Do you think you might want to get a divorce? Do you feel like your marriage is hopeless, and you’ve just had enough? You are not alone; problems in marriage often seem to have a snowball effect, and can quickly build resentment and anger. Whether it is having an affair, lying about money, anger or depression in the marriage, it is never an easy decision to divorce, and should never be made haphazardly. Here are 7 things to know when thinking about getting a divorce:
1. Most couples wait years too long to seek marriage counseling. This is a shame because we know counseling can help, even when only one partner receives it. Changes one partner makes have a more impactful effect on the marriage than most people realize. Get help early, and if your partner won’t go with you, then go alone.
2. Consult a lawyer BEFORE you do anything. It is critical to seek legal advice in order to consider what actions you need to take in order to ensure the best possible outcome. If you wait, and you’ve already messed up, it’s impossible to go back and do it over.
3. Realize that your financial situation will likely change. Don’t wait until you are in a desperate situation to do something about it. Be proactive in talking with a lawyer about how to protect yourself, and what you need to do to move forward. Do this BEFORE you decide to get a divorce.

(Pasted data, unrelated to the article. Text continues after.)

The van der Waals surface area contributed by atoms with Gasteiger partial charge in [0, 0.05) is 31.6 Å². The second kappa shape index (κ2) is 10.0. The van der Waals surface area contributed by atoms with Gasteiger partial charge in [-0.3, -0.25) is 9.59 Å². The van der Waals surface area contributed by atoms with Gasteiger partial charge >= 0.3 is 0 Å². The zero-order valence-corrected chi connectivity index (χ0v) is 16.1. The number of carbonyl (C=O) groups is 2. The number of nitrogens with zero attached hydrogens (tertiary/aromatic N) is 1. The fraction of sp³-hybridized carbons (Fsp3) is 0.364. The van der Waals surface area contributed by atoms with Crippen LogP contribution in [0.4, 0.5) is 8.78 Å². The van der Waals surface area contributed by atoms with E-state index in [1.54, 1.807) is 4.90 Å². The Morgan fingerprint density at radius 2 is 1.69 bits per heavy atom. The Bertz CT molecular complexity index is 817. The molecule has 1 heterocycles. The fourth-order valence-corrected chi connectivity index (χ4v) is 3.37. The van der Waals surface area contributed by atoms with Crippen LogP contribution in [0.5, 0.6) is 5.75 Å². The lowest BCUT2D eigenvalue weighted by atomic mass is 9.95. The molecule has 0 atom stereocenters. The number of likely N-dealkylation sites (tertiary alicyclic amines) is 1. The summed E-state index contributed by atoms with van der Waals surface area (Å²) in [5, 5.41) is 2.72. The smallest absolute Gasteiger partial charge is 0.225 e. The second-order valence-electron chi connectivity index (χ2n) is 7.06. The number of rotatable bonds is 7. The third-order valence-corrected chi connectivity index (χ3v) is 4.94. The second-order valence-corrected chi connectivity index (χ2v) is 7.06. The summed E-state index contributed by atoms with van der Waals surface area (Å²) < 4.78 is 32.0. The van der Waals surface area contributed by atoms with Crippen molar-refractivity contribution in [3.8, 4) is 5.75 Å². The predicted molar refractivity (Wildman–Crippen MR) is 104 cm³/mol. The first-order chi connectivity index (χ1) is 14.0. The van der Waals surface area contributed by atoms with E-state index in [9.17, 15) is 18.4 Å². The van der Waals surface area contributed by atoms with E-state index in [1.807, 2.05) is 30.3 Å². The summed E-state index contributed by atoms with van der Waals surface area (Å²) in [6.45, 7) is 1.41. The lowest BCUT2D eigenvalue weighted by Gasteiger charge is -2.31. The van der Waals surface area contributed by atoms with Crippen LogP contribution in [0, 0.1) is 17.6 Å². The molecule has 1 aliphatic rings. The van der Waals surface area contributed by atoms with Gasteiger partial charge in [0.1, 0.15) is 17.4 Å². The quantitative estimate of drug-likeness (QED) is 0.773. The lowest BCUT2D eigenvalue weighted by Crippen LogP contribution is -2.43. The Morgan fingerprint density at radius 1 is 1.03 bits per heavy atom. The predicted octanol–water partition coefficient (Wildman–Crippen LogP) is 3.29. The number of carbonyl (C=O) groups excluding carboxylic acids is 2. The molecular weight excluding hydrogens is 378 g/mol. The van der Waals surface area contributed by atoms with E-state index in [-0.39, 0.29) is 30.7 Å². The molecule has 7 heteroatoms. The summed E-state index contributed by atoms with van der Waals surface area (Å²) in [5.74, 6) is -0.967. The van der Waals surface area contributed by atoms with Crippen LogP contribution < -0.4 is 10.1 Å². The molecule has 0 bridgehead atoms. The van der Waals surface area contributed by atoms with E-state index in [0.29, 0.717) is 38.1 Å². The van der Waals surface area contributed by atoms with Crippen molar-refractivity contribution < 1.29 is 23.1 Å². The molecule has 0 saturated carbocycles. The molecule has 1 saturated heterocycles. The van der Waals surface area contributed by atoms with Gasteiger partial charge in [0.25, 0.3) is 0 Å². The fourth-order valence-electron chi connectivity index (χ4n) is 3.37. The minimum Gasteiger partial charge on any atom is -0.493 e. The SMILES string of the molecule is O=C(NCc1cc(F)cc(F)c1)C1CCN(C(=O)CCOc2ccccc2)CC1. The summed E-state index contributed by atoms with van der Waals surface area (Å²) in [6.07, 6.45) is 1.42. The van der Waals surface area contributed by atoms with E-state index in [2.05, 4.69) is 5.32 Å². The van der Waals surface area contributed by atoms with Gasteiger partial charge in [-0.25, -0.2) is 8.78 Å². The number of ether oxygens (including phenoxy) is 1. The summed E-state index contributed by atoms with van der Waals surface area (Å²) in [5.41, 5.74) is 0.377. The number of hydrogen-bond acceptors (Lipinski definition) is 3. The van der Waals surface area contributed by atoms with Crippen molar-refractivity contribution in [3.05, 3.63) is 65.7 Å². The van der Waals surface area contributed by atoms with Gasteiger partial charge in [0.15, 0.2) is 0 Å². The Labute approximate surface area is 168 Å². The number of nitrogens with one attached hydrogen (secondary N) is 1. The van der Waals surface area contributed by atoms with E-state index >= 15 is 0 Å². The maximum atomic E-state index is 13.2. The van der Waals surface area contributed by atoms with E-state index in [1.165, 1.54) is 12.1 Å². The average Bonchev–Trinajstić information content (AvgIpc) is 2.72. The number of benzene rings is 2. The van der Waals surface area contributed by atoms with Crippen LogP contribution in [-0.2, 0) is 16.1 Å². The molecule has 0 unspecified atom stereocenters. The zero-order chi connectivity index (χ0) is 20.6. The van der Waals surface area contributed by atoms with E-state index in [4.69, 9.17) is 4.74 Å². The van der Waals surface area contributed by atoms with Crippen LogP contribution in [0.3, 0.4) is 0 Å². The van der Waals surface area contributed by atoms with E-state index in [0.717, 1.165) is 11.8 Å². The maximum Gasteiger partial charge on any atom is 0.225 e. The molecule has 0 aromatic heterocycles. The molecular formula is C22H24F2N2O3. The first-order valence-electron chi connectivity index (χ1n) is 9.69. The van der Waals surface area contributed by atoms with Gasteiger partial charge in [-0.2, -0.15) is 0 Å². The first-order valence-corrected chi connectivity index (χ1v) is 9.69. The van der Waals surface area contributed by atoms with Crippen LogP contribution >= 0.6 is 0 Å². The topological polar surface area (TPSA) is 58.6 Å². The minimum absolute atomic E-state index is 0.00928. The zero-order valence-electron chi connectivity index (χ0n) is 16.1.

4. If there is domestic violence, substance abuse, or any kind of physical or emotional abuse towards you or your children, take the children and get to a safe place immediately. Contact the authorities and get legal help right away.
5. Consider whether there is any hope, even an ounce that things can get better. Don’t decide to get a divorce until you have exhausted all other possibilities and there is no hope remaining. If there was infidelity or lying, ask yourself if there’s any chance of forgiveness and moving forward, or if you simply cannot stay in the marriage. Know what you will and will not tolerate.
6. Realize that divorce will not solve all of your problems. If you are depressed, you will likely still be depressed after a divorce. If you are angry, you will likely get angrier. Why? Because you will still have to deal with this very person that you are having difficulty communicating and getting along with. Everything you hate about him will be exacerbated during the divorce.
7. Consider the effects of divorce on children. Even in the best cases, where parents get along and work together to co-parent, there is still an impact. Children’s lives are forever changed, shuttling back and forth between two households, doubting the institution of marriage itself, and often feeling confused and guilty about forming alliances with each parent. If you have children, you will likely be sharing custody and will be required to frequently communicate and collaborate with the other person, the one you have chosen to divorce so you don’t have to deal with anymore.
If you are thinking about getting a divorce, realize that sometimes it really is the best or the only option. Know that you are not alone, that while it may be tough, life will go on, and with a bit of effort from both parents, the kids will be okay. Be informed and get support deciding, “should I get a divorce?”